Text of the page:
Photo Details: Canon 50D (ISO 100, 1/250 sec) w/ 100mm macro lens @ f/10 (whole plant) or f/18 (flower close-up), Canon MT-24EX flash (manual, 1/4 ratio) w/ Sto-Fen diffusers. Typical post-processing includes levels adjustment, minor cropping, and/or unsharp mask.
Luer, C. A. 1975. The Native Orchids of the United States and Canada Excluding Florida. The New York Botanical Garden, 361 pp. + 96 color plates.
Summers, B. 1981. Missouri Orchids. Missouri Department of Conservation, Natural History Series No. 1, 92 pp.
Copyright © Ted C. MacRae 2010
17 thoughts on “Friday Flower – green fringed orchid”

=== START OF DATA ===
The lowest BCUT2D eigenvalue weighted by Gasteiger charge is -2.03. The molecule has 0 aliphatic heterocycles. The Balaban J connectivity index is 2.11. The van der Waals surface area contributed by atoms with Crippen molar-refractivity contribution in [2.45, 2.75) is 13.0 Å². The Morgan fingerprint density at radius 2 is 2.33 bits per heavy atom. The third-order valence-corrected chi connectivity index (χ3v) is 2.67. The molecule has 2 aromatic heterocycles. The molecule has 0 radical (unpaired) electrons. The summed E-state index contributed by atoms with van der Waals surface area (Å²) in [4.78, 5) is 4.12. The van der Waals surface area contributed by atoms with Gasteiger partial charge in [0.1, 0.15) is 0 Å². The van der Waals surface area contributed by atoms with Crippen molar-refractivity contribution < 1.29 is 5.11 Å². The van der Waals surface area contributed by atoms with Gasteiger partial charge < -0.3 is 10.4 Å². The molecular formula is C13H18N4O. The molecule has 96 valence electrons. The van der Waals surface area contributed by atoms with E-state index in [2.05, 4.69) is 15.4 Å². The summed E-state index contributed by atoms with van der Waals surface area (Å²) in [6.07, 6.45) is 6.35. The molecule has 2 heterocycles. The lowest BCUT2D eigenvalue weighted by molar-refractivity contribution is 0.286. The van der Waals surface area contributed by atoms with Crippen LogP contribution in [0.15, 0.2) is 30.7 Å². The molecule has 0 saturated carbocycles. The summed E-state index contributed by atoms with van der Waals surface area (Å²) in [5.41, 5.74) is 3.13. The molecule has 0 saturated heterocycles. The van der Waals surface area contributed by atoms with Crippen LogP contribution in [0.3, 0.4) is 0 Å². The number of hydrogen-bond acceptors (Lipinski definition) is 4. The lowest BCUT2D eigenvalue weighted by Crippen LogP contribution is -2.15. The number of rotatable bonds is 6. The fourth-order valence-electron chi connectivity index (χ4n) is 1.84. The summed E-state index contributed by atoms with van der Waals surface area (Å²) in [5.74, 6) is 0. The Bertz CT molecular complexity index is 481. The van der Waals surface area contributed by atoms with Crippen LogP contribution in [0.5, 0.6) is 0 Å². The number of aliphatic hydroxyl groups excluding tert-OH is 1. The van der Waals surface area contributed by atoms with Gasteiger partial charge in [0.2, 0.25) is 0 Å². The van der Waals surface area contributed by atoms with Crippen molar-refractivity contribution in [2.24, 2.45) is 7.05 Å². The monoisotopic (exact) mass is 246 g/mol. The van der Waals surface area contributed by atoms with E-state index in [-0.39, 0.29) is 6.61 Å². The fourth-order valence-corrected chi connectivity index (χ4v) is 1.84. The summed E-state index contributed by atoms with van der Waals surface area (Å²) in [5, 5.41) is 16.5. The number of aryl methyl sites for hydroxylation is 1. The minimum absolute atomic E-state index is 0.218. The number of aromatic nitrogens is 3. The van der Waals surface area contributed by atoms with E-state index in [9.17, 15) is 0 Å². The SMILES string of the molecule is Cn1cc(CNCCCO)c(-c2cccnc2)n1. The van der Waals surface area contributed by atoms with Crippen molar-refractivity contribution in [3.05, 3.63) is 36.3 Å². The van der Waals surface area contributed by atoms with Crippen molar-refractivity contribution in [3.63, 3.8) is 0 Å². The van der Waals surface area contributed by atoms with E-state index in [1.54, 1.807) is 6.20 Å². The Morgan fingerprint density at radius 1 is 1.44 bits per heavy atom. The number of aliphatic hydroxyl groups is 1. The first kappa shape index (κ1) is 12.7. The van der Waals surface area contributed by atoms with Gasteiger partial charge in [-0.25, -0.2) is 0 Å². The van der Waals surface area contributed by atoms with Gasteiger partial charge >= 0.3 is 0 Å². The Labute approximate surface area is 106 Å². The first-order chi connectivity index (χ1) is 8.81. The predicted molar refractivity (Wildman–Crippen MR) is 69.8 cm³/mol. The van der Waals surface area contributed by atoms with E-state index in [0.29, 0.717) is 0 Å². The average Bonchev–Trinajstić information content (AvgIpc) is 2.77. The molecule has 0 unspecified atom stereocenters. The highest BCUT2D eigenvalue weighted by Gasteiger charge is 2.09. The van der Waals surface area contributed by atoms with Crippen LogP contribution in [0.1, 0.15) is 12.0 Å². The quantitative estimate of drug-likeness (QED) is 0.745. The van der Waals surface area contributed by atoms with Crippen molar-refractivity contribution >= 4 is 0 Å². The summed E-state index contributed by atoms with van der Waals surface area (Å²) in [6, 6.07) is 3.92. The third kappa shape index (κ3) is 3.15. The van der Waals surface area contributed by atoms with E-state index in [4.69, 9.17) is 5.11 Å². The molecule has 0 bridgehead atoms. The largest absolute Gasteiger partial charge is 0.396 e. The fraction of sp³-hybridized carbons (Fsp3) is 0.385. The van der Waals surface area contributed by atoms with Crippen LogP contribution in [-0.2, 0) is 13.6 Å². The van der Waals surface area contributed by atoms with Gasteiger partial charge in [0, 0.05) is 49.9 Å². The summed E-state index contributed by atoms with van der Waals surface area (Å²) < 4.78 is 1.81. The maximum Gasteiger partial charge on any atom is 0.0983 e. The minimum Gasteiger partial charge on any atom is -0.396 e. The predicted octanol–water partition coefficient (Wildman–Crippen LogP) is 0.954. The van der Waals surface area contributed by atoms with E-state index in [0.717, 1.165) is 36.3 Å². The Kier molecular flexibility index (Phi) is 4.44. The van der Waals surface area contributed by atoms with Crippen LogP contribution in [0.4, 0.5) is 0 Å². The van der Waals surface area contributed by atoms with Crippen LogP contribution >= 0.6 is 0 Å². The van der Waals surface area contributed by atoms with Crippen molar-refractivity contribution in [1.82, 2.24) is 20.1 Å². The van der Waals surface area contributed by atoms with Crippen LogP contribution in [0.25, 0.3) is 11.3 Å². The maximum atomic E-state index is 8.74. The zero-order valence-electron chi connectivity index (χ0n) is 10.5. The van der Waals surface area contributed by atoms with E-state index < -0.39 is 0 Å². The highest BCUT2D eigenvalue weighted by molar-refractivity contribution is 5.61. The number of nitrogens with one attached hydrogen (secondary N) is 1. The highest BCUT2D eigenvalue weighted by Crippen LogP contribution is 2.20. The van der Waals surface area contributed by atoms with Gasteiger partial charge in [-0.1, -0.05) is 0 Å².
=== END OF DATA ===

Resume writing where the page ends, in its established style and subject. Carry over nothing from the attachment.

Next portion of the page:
Wonderful looking orchid Ted. Thanks for sharing these 🙂
This is also one of my favorite orchids, but it tends to hide in the other vegetation and is hard to locate at flowering time. I usually see the basal leaves in the spring and then check back later to see the bloom. Unfortunately, it’s also a favorite of the deer and I often just find a nipped off flower stalk.
I almost overlooked the first one also, as the color of the flowers blends well with the surrounding grasses. Once I saw the first one, though, I was keyed in.
I’d imagine deer are a much greater problem in your wooded habitats than out here on the prairie.
You know I like this genus – https://beetlesinthebush.wordpress.com/?s=ecological+restoration, and am happy to report that at least this species is not rare at SNR. Fire doesn’t seem to bother it or its pollinators, as the plants I can keep track of make nice crops of their infinitessimal seeds.